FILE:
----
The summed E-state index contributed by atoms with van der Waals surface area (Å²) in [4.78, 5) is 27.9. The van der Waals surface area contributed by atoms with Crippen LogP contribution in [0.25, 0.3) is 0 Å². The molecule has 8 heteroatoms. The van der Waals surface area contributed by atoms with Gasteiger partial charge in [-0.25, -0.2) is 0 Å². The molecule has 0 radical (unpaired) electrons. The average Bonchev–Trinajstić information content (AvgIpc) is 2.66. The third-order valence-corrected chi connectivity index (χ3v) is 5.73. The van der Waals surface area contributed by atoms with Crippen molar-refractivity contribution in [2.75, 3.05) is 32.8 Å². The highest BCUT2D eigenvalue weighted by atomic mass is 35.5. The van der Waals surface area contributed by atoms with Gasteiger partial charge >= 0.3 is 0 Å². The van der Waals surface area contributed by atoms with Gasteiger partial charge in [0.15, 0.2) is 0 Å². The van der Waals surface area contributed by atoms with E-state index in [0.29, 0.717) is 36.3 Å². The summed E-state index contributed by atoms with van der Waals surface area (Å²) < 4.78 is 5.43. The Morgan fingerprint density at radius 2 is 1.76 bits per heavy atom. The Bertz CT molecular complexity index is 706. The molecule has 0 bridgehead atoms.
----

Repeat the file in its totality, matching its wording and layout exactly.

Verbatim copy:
The summed E-state index contributed by atoms with van der Waals surface area (Å²) in [4.78, 5) is 27.9. The van der Waals surface area contributed by atoms with Crippen LogP contribution in [0.25, 0.3) is 0 Å². The molecule has 8 heteroatoms. The van der Waals surface area contributed by atoms with Gasteiger partial charge in [-0.25, -0.2) is 0 Å². The molecule has 0 radical (unpaired) electrons. The average Bonchev–Trinajstić information content (AvgIpc) is 2.66. The third-order valence-corrected chi connectivity index (χ3v) is 5.73. The van der Waals surface area contributed by atoms with Crippen molar-refractivity contribution in [2.75, 3.05) is 32.8 Å². The highest BCUT2D eigenvalue weighted by atomic mass is 35.5. The van der Waals surface area contributed by atoms with Gasteiger partial charge >= 0.3 is 0 Å². The van der Waals surface area contributed by atoms with Gasteiger partial charge in [0.15, 0.2) is 0 Å². The van der Waals surface area contributed by atoms with E-state index in [0.29, 0.717) is 36.3 Å². The summed E-state index contributed by atoms with van der Waals surface area (Å²) < 4.78 is 5.43. The Morgan fingerprint density at radius 2 is 1.76 bits per heavy atom. The Bertz CT molecular complexity index is 706. The molecule has 0 bridgehead atoms.